Know your believers- my parents and family were believers from day one. They believed I could fly and worked to give me wings. There were teachers, neighbors and friends that helped me understand what barriers I would face and how to overcome them. Know who they are, and lean on them. You do not have to do this alone.
Know yourself- I believe in authenticity. Be myself, always. But it took a lot of time and mentorship to learn the many dimensions of me. I speak many “languages”, my voice has many tones, I have become a good listener, I understand the value of the “right time”. Knowing me, in all my dimensions has allowed me to bring the best me into the room.
What changes or advancements do you hope to see for women in science over the next decade, and how can we collectively work towards achieving these goals?
As with all efforts of change it takes much and many! But, I believe over the last decades we have created the important case for change and have provided critical evidence and insights for the value of this change to the individual and society. I also believe we have developed tools and networks that have demonstrated how to create this change! So, I believe the opportunity now is how will we scale. And how the programs and platforms we need today to accomplish our work, become “business as usual”. How will we establish shared and specific goals and metrics for progress in attracting, educating, hiring, developing and advancing girls and women in science? And, how will we take the programs, partnerships, networks, knowledge and tools to every girl and woman who aspire to a career in science. I believe the key to this scale will be collaborating, but not just collaborating, a meta-collaboration, all hands on deck collaborating, connecting those who are interested and expert in this area so that we can use what we already know and have developed to expand our reach and amplify our impact.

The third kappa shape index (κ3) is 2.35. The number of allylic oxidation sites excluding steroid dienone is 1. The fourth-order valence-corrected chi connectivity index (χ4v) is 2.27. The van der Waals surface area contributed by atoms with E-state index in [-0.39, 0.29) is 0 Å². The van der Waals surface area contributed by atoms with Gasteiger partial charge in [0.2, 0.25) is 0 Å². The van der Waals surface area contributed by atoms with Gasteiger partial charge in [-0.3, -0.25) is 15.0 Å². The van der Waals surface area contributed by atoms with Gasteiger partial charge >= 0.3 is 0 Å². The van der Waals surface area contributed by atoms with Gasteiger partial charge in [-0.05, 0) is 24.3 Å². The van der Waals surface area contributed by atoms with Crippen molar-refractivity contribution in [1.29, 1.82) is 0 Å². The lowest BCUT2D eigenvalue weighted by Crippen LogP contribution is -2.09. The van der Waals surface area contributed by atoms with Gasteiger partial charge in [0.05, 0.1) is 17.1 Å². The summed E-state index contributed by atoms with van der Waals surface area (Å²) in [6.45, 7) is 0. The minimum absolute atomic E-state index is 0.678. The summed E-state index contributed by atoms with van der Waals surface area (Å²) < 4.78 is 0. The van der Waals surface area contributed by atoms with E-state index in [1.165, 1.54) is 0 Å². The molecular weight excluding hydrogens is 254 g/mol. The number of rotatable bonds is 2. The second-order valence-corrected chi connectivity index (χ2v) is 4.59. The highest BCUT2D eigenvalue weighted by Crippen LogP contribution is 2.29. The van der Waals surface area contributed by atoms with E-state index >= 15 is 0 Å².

On this special day, we want to celebrate your achievements. Can you share a project or accomplishment that you are particularly proud of during your career in science?
When I was a little girl, my mother would send me off each morning with the instruction,” each day seek to do obituary worthy work!” I not sure if I truly understood then and I must admit that when I started my career I dreamed of making a shapeshifting breakthrough or finding a cure for a deadly disease. But, I have found my mother’s advice to be true now that I understand it.
I am proud of the moments when I see the results of my commitment. I smile when a person tells me that through community outreach and education I have taught them an important lesson that improves their health. I am thrilled when a student I have taught or mentored tells me I have influenced them in an important way. I am fulfilled when the undiagnosed patient, is now diagnosed and treated. I have worked in the pharmaceutical industry for many years, and I find it rewarding in many ways. Recently, I have been working on establishing and supporting companies that are focused on identifying medicines in areas of high unmet need that are not being actively developed and moving those medicines into development and on to patients. One such company recently received regulatory approval. I am grateful that my work gives me an opportunity to serve others in so many ways.